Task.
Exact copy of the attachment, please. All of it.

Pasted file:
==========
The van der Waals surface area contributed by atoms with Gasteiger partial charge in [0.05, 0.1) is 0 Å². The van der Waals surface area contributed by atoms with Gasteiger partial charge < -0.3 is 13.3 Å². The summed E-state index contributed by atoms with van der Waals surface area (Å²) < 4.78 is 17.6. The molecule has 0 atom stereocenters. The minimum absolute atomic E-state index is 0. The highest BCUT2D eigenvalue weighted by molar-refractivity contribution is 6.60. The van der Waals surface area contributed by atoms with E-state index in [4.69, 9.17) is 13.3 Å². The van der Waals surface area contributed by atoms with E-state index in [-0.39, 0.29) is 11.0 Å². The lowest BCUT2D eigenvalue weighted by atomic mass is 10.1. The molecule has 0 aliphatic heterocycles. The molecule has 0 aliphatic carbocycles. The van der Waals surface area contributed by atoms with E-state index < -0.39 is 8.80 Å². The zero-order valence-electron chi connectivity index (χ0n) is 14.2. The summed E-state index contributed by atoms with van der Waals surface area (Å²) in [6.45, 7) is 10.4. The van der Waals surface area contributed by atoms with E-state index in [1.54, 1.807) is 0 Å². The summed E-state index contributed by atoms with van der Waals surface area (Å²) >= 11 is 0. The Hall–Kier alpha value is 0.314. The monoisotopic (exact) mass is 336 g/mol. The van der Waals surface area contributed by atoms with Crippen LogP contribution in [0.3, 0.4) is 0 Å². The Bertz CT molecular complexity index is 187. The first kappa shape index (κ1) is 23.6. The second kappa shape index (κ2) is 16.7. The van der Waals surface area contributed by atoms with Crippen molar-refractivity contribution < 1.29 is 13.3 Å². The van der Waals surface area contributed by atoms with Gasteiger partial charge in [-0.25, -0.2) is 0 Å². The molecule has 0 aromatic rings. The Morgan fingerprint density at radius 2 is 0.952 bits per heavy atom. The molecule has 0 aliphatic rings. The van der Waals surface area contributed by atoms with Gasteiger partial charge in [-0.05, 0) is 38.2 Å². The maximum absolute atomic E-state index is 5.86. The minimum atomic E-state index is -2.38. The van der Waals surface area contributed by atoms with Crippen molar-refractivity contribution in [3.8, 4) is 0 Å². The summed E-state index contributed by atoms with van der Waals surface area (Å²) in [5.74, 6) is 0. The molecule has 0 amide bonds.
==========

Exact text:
The van der Waals surface area contributed by atoms with Gasteiger partial charge in [0.05, 0.1) is 0 Å². The van der Waals surface area contributed by atoms with Gasteiger partial charge < -0.3 is 13.3 Å². The summed E-state index contributed by atoms with van der Waals surface area (Å²) < 4.78 is 17.6. The molecule has 0 atom stereocenters. The minimum absolute atomic E-state index is 0. The highest BCUT2D eigenvalue weighted by molar-refractivity contribution is 6.60. The van der Waals surface area contributed by atoms with E-state index in [4.69, 9.17) is 13.3 Å². The van der Waals surface area contributed by atoms with E-state index in [-0.39, 0.29) is 11.0 Å². The lowest BCUT2D eigenvalue weighted by atomic mass is 10.1. The molecule has 0 aliphatic heterocycles. The molecule has 0 aliphatic carbocycles. The van der Waals surface area contributed by atoms with E-state index < -0.39 is 8.80 Å². The zero-order valence-electron chi connectivity index (χ0n) is 14.2. The summed E-state index contributed by atoms with van der Waals surface area (Å²) in [6.45, 7) is 10.4. The van der Waals surface area contributed by atoms with E-state index in [1.54, 1.807) is 0 Å². The summed E-state index contributed by atoms with van der Waals surface area (Å²) >= 11 is 0. The Hall–Kier alpha value is 0.314. The monoisotopic (exact) mass is 336 g/mol. The van der Waals surface area contributed by atoms with Crippen LogP contribution in [0.3, 0.4) is 0 Å². The Bertz CT molecular complexity index is 187. The first kappa shape index (κ1) is 23.6. The second kappa shape index (κ2) is 16.7. The van der Waals surface area contributed by atoms with Crippen molar-refractivity contribution < 1.29 is 13.3 Å². The van der Waals surface area contributed by atoms with Gasteiger partial charge in [-0.25, -0.2) is 0 Å². The molecule has 0 aromatic rings. The Morgan fingerprint density at radius 2 is 0.952 bits per heavy atom. The molecule has 0 aliphatic rings. The van der Waals surface area contributed by atoms with Gasteiger partial charge in [-0.05, 0) is 38.2 Å². The maximum absolute atomic E-state index is 5.86. The minimum atomic E-state index is -2.38. The van der Waals surface area contributed by atoms with Crippen molar-refractivity contribution in [3.8, 4) is 0 Å². The summed E-state index contributed by atoms with van der Waals surface area (Å²) in [5.74, 6) is 0. The molecule has 0 amide bonds.